Lance Armstrong is a flawed human being who did some really stupid things. He is also most likely an addict. As we know, addicts will do whatever it takes to get high: intimidate, deceive and coerce. That’s exactly what Armstrong did in order to win. Addicts often engage in pathological behavior, as Armstrong arguably did. Lance Armstrong faced an almost unimaginable amount of pressure from various global cycling entities, his sponsors, his foundation, his legions of fans, cancer survivors — the whole world, really. After all, no one remembers second place, right? The set of expectations was enormous. And so what did he do? He used and abused substances to give himself an edge in order to fulfill those expectations and win, time after time. I also abused a substance to “improve” my life. Mine was alcohol, but the effect was the same. And of course there’s the denial, which most of us addicts engaged in for years before getting help and which in Armstrong’s case seems rather epic.
“The intense amount of pressure and the thrill of victory combine to feed people’s narcissistic side to the point where they will do whatever it takes to continue performing at that level, no matter the cost,” Dr. Scott Bienenfeld, a psychiatrist, addiction specialist and medical director for The Core Company in New York City, told me recently. “They know intellectually that they’re doing something illegal but denial kicks in and they convince themselves that they’re still superstars, no matter what.”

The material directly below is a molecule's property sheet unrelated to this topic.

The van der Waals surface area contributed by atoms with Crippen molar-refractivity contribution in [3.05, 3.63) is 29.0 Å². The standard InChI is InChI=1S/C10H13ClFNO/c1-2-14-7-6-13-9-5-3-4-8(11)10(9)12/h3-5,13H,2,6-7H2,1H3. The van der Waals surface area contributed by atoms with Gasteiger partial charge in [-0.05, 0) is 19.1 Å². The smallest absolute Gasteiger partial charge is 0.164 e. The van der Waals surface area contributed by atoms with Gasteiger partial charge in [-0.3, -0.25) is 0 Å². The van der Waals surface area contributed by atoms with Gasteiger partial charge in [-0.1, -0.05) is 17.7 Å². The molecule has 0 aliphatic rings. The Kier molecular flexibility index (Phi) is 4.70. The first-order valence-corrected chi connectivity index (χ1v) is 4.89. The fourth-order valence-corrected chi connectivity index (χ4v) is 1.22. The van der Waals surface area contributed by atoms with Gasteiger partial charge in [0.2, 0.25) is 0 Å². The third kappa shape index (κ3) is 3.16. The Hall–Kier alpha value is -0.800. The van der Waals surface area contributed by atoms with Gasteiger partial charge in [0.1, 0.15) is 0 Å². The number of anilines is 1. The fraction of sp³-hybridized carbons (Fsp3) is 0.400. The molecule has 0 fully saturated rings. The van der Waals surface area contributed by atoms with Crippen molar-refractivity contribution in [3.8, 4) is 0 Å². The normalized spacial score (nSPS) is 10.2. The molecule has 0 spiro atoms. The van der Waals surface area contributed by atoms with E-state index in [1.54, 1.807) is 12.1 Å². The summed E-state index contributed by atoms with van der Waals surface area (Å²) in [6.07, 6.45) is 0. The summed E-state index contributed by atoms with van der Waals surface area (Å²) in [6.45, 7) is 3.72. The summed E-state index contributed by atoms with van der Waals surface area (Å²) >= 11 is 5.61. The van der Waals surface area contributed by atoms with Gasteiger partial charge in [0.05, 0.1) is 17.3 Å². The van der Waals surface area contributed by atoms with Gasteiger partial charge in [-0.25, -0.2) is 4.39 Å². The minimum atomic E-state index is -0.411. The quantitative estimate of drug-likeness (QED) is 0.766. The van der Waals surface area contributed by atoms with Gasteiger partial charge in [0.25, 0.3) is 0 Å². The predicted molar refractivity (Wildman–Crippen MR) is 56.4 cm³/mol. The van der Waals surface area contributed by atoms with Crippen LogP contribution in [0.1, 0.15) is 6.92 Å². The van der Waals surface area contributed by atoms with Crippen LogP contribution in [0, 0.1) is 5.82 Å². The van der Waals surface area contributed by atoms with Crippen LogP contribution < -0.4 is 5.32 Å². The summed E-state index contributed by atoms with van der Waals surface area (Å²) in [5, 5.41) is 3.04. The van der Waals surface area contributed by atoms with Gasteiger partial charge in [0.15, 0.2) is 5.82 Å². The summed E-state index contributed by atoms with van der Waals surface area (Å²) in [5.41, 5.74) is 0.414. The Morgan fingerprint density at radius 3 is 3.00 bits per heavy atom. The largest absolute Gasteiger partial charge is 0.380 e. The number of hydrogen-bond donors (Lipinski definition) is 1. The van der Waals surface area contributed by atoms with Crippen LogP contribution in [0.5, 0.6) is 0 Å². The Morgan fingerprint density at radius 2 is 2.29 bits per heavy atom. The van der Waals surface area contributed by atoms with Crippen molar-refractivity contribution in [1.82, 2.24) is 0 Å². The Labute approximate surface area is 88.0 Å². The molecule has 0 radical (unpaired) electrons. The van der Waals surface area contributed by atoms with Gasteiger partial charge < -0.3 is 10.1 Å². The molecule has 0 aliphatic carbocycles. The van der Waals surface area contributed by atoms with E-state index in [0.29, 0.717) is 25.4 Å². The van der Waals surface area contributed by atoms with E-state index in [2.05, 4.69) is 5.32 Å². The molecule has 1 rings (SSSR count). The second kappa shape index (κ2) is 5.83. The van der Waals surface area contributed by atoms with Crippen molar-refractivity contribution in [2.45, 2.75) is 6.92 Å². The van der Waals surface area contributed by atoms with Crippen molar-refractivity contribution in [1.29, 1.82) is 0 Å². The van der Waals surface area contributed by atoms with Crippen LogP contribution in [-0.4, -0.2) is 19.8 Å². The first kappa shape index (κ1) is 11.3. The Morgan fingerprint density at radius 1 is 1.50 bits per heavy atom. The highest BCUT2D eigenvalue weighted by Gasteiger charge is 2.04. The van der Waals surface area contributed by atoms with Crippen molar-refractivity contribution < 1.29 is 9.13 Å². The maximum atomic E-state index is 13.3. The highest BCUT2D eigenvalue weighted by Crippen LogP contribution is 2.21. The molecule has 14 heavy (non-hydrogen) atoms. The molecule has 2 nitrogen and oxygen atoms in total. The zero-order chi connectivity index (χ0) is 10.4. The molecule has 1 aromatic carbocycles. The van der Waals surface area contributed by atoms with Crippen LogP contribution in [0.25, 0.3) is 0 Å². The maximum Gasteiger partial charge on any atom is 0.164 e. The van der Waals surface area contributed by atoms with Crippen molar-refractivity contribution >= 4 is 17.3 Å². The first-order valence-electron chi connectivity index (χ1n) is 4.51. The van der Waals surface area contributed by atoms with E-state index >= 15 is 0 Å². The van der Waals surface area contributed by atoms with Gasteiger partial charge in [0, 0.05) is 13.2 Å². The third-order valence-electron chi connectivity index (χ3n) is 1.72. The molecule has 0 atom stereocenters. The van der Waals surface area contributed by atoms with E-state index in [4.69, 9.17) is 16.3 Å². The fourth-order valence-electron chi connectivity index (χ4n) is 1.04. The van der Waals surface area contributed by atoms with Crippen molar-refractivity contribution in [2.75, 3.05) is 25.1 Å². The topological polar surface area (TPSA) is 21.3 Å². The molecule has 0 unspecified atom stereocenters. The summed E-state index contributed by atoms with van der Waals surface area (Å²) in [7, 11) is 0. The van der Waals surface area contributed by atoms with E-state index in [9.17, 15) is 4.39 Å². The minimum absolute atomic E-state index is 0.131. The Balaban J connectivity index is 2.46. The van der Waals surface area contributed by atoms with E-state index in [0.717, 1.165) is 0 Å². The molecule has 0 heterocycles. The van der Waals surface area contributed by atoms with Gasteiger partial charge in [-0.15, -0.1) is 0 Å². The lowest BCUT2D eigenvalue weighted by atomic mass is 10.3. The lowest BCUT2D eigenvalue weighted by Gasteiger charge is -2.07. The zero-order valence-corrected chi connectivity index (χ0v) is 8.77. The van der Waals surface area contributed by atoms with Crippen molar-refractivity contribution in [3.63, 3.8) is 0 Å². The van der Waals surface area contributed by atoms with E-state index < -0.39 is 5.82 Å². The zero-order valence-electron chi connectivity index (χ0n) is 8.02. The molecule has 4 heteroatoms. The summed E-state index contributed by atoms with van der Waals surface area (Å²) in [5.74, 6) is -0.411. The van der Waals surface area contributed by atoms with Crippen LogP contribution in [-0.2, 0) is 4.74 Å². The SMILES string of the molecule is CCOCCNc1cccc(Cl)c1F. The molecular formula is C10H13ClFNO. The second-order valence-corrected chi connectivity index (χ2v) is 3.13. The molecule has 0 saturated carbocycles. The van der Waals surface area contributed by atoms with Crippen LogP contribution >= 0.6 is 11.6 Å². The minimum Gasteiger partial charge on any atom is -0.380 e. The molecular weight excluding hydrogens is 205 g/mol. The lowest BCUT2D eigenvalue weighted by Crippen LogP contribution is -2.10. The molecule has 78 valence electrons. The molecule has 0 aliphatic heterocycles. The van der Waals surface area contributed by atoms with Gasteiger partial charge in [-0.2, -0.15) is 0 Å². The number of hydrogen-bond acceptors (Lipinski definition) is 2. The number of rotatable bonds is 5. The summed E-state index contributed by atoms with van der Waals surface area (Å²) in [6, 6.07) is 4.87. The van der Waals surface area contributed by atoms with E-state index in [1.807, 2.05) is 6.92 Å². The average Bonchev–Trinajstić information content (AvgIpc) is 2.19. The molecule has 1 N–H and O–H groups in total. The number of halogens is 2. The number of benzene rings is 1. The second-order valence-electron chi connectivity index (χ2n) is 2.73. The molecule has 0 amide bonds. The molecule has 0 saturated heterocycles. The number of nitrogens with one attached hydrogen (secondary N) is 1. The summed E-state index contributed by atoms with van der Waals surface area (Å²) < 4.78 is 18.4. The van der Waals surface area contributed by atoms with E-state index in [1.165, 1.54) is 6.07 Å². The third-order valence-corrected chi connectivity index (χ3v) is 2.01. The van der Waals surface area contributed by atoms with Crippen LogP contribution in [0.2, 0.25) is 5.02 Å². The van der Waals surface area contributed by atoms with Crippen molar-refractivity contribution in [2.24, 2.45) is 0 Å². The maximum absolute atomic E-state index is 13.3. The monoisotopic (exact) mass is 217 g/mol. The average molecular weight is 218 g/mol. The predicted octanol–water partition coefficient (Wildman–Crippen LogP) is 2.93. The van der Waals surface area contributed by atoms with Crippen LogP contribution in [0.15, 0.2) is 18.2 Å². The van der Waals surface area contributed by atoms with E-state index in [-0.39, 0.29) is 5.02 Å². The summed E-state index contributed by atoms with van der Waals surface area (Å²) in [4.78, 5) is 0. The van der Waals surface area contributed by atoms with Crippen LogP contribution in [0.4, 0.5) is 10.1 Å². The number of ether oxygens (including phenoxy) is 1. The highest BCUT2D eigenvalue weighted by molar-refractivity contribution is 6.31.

Many people assume that steroids and performance-enhancing drugs are not addictive because there is no “high” associated with their use. But there is, according to Dr. Bienenfeld. “Once you try it and it works, you’re expected to perform at a higher level,” he told me. “You taste success and victory and there is definitely a high that comes with it. You realize that you need to keep employing that external enhancer in order to keep winning, otherwise you’ll just be with the herd.” Dr. Bienenfeld says that using these substances is like taking a beta-blocker before speaking to a group of a thousand people or auditioning for the New York Philharmonic, or taking Adderall to stay up all night studying so you get an A on that biology exam or finish that dang Power Point presentation.
The ritual, the deceit, the secrecy, the getting away with it — isn’t that all part of addiction? While going to the fridge to pick out a vial of EPO isn’t the same as meeting your heroin dealer in an alley or going on a 48-hour bender, the result is the same. For more than 15 years, I was addicted to the daily escape that alcohol provided. I would argue that for nearly that long Lance Armstrong was addicted to the results he got by doping. He was addicted to winning.
Some experts I’ve talked to in the addiction and recovery community consider steroid and performance-enhancing drug abuse a process addiction that’s similar to bulimia. Bulimics think, “If I just lose another five pounds, I’ll get the job I want” or “If I can fit into a Size 0, I’ll finally get the man of my dreams.” So it’s not really a stretch for a competitive athlete to tell himself: “If I can shave another couple of seconds off my time, I’ll win this time trial,” or “My sponsors are counting on me” or even “We all need a hero and if I keep winning, I’ll be hero material.” The self-deception is the same. Now, does this mean we should accept Lance Armstrong’s behavior and rationalize it as “his disease”? Certainly not. Without accountability, none of us is helped, and so he must be held accountable. But demonized? Shamed? Ridiculed?